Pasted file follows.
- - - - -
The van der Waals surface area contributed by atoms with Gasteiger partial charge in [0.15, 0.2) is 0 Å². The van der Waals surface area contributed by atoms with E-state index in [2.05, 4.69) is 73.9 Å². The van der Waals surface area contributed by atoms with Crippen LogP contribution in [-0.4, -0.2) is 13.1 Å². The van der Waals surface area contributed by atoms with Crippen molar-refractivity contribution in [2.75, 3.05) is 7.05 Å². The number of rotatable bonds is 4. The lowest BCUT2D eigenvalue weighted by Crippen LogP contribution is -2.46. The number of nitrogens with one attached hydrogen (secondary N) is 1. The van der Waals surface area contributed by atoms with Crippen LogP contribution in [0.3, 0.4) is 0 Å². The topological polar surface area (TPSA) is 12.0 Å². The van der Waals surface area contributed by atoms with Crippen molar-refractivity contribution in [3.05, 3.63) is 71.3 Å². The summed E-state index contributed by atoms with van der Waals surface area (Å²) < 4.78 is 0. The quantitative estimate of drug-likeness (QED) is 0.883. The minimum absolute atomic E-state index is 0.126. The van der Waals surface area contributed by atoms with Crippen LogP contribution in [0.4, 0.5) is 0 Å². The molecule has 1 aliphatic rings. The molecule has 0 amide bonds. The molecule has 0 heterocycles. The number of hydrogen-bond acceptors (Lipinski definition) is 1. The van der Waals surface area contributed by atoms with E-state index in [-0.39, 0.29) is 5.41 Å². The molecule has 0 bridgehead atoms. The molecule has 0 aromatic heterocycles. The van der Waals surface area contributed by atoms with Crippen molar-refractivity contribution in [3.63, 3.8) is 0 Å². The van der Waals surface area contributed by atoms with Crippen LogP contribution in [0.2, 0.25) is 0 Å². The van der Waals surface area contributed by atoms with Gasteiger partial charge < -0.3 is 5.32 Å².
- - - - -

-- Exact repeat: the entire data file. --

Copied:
The van der Waals surface area contributed by atoms with Gasteiger partial charge in [0.15, 0.2) is 0 Å². The van der Waals surface area contributed by atoms with E-state index in [2.05, 4.69) is 73.9 Å². The van der Waals surface area contributed by atoms with Crippen LogP contribution in [-0.4, -0.2) is 13.1 Å². The van der Waals surface area contributed by atoms with Crippen molar-refractivity contribution in [2.75, 3.05) is 7.05 Å². The number of rotatable bonds is 4. The lowest BCUT2D eigenvalue weighted by Crippen LogP contribution is -2.46. The number of nitrogens with one attached hydrogen (secondary N) is 1. The van der Waals surface area contributed by atoms with Crippen LogP contribution in [0.3, 0.4) is 0 Å². The topological polar surface area (TPSA) is 12.0 Å². The van der Waals surface area contributed by atoms with Crippen molar-refractivity contribution in [3.05, 3.63) is 71.3 Å². The summed E-state index contributed by atoms with van der Waals surface area (Å²) < 4.78 is 0. The quantitative estimate of drug-likeness (QED) is 0.883. The minimum absolute atomic E-state index is 0.126. The van der Waals surface area contributed by atoms with Crippen LogP contribution in [0.4, 0.5) is 0 Å². The molecule has 1 aliphatic rings. The molecule has 0 amide bonds. The molecule has 0 heterocycles. The number of hydrogen-bond acceptors (Lipinski definition) is 1. The van der Waals surface area contributed by atoms with E-state index in [-0.39, 0.29) is 5.41 Å². The molecule has 0 bridgehead atoms. The molecule has 0 aromatic heterocycles. The van der Waals surface area contributed by atoms with Crippen molar-refractivity contribution in [3.63, 3.8) is 0 Å². The van der Waals surface area contributed by atoms with Crippen LogP contribution in [0.2, 0.25) is 0 Å². The van der Waals surface area contributed by atoms with Gasteiger partial charge < -0.3 is 5.32 Å².